3 Ways Climate Change Is Making It Necessary To Travel Sooner Rather Than Later

At this point, climate change is affecting the world in more ways than most think. While the travel industry may not be at the top of your list when thinking of who environmental crisis is going to affect, you'd be surprised at how prominent the effects may be.

Many shrug off climate change as something that may not affect their generation, but it's important to think about the generations following you. Here are three big ways climate change is going to affect travel in the coming years.

1. Island vacations may slowly become a thing of the past if sea-levels continue rising at current rates. I know from personal experience that my yearly beach vacation in Destin, Florida has changed slightly every year -- the walk to the ocean has consistently grown shorter. A recent study found that the West Antarctic Ice Sheet is collapsing, the effects of which are probably going to be irreversible. The collapse could result in up to 15 total feet of sea-level rise. This very year, villagers on the Carteret Islands evacuated their homes permanently, making them the first official “climate refugees.” Their island is expected to be completely underwater by 2015.

2. Conflict over climate will soon make some destinations unsafe for tourists. When climate refugees have to flock to new areas, it creates conflict, and we're already seeing it in places like Darfur, where hundreds of thousands of people over the past decade have been killed because of the role of chronic drought and increasing deserts have played. And it's happening closer to home as well, such as the conflict between Texas and Mexico over recent water drought. Naturally, most tourists do not want to visit areas riddled with conflict.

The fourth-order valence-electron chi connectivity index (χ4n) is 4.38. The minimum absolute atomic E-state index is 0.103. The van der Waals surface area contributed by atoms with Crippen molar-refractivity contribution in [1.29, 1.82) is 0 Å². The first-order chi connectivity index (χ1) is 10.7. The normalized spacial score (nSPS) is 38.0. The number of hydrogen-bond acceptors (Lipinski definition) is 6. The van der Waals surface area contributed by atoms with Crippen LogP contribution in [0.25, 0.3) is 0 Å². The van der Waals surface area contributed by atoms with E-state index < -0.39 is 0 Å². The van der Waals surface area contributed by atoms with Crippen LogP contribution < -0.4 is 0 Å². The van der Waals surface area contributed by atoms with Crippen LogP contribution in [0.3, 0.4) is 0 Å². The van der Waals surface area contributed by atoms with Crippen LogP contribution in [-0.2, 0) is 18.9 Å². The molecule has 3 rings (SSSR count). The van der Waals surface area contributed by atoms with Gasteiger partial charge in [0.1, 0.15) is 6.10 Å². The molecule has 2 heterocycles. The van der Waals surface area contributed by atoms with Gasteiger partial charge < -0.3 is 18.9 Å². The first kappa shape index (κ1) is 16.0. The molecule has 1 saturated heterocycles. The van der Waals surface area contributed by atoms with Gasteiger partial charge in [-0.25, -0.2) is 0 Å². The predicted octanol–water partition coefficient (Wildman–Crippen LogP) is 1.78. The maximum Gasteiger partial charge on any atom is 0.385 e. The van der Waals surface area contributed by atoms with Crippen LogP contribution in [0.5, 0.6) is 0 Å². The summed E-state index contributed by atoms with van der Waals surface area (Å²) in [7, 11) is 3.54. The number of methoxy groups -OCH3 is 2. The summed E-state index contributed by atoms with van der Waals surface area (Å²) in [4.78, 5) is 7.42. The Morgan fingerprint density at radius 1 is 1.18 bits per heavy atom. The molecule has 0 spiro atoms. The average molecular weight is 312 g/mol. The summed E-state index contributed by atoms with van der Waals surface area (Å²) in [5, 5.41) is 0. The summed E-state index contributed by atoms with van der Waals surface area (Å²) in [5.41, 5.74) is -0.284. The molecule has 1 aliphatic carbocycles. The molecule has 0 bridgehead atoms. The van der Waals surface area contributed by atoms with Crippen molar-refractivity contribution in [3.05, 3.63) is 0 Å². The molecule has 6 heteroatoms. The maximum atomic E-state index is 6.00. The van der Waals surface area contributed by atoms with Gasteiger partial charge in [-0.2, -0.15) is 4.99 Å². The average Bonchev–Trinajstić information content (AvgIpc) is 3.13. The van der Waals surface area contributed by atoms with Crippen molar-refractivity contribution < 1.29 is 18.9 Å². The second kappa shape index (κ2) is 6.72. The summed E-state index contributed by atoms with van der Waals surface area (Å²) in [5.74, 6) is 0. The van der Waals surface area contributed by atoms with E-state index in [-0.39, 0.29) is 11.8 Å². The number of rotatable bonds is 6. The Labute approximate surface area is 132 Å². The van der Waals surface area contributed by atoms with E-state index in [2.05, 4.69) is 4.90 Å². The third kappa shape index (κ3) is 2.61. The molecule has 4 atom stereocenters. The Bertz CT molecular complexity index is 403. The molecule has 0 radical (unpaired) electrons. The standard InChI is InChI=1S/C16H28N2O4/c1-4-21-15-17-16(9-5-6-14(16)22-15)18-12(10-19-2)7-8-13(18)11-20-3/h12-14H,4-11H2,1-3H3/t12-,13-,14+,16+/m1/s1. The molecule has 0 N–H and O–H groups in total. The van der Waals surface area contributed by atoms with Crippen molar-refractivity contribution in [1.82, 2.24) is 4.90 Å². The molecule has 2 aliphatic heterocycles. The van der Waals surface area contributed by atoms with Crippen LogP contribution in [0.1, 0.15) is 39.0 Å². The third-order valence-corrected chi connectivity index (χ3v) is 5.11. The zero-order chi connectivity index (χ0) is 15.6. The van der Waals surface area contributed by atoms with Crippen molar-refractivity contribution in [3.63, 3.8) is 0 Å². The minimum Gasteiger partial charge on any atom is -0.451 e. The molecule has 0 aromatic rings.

3. Pollution and deforestation are making many once beautiful destinations a lot less beautiful. Along with the potential to affect national landmarks, sights like city skylines are slowly getting fogged up with air pollution, and natural wonders such as the Amazon Rainforest are slowly losing their animal population -- in just the past 40 years, 20 percent of the rainforest has been destroyed.

What this all means is, if you want to see the world in a prime state, you need to start planning sooner than later. Regardless of whether we'll see the effects of climate change in this generation, it's crucial to consider how your children, grandchildren and so on will get to view the world.